As of December 29, 2012, there was $1.4 million of total unrecognized compensation cost related to non-vested share-based compensation arrangements under both of the plans. The cost is expected to be recognized over a weighted average period of 3.28 years.

Restricted Stock Awards/Restricted Stock Units

Effective for the 2011 fiscal year, each non-employee member of the Board received an annual equity award of either restricted stock or a restricted stock unit (“RSU”), at the election of such Board member, in each case equal to $20,000 worth of our common stock (determined at the fair market value of the shares at the time such award is granted) under the Company’s 2008 Equity Incentive Plan. Each equity award or RSU vests in full on the one-year anniversary of the date of grant provided that the non-employee member continues to serve on the Board through such date.

 

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Summary of Restricted Stock Units and Awards

The Company recognizes the estimated compensation expense of restricted stock units and awards, net of estimated forfeitures, over the vesting term. The estimated compensation expense is based on the fair value of the Company’s common stock on the date of grant.

Information regarding the restricted stock units outstanding, vested and expected to vest as of December 29, 2012 is summarized below:

 

     Number
of
Shares
     Weighted Average
Remaining Contractual Life
(years)
     Aggregate Intrinsic
Value (thousands)
 

As of December 29, 2012

     

Restricted stock units outstanding

     55,999         0.94       $ 211   

Restricted stock units vested and expected to vest

     48,545         0.91       $ 183   

The intrinsic value of the restricted stock units is calculated based on the closing price of IRIDEX shares as quoted on the NASDAQ Global Market on the last trading day of the year, December 29, 2012 of $3.76.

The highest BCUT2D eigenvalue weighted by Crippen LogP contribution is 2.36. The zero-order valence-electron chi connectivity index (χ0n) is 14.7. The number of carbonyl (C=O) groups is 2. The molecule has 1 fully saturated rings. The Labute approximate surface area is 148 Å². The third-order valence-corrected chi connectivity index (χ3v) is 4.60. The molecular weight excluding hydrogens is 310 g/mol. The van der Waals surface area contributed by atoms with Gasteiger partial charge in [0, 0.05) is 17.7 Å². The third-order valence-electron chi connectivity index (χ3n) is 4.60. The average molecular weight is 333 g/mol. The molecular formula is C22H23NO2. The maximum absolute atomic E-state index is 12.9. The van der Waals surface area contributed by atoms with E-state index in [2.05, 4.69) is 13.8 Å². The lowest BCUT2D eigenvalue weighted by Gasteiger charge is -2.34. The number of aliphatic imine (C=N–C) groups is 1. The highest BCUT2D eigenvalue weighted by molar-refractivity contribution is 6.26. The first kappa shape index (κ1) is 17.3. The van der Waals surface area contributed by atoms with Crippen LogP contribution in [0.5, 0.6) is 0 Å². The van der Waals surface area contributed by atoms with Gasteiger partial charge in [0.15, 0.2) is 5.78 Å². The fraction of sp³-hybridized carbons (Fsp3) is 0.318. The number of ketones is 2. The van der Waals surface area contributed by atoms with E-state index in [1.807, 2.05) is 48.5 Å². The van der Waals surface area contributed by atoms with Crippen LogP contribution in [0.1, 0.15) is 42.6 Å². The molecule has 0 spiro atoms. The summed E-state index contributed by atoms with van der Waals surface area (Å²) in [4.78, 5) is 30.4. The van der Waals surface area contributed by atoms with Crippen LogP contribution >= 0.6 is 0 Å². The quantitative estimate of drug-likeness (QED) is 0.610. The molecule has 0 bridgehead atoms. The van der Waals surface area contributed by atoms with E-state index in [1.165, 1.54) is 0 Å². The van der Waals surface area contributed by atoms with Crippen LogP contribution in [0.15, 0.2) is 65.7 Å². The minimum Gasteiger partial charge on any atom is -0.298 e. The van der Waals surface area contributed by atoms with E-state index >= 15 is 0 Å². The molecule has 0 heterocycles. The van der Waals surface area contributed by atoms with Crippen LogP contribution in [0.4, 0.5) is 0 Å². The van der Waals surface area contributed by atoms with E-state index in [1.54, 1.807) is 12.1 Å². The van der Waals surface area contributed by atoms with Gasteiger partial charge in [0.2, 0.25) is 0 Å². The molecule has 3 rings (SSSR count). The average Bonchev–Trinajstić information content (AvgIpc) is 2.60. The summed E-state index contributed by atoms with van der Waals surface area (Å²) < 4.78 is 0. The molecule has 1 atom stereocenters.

For the year ended December 29, 2012, the Company granted 55,999 shares of restricted stock units, with a weighted average grant date fair value of approximately $216,000 or $3.85 per share, and 10,666 shares of restricted stock awards, with a weighted average grant date fair value of approximately $40,000 or $3.75 per share, to the Board of Directors. For the year ended December 31, 2011, the Company granted 90,189 shares of restricted stock units, with a weighted average grant date fair value of approximately $315,000 or $3.49 per share, and 10,126 shares of restricted stock awards, with a weighted average grant date fair value of approximately $40,000 or $3.95 per share. There were no restricted stock units or awards granted in 2010.

Information regarding the restricted stock units and awards activity during the year ended December 29, 2012 and December 31, 2011 is summarized below:

 

     Number of
Shares
    Weighted Average
Grant Date Fair
Value
 

Outstanding at January 1, 2011

     0      $ 0.00   

Restricted stock units granted

     90,189      $ 3.49   
  

 

 

   

Outstanding at December 31, 2011

     90,189      $ 3.49   

Restricted stock units granted

     55,999      $ 3.85   

Restricted stock units released

     (15,189   $ 3.95   

Restricted stock units forfeited

     (75,000   $ 3.40   
  

 

 

   

Outstanding at December 29, 2012

     55,999      $ 3.85   
  

 

 

   

 

     Number of
Shares
    Weighted Average
Grant Date Fair
Value
 

Outstanding at January 1, 2011

     0      $ 0.00   

Restricted stock awards granted

     10,126      $ 3.95   
  

 

 

   

Outstanding at December 31, 2011

     10,126      $ 3.95   

Restricted stock awards granted

     10,666      $ 3.75   

Restricted stock awards released

     (10,126   $ 3.95   
  

 

 

   

Outstanding at December 29, 2012

     10,666      $ 3.75   
  

 

 

   

 

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13. Employee Benefit Plan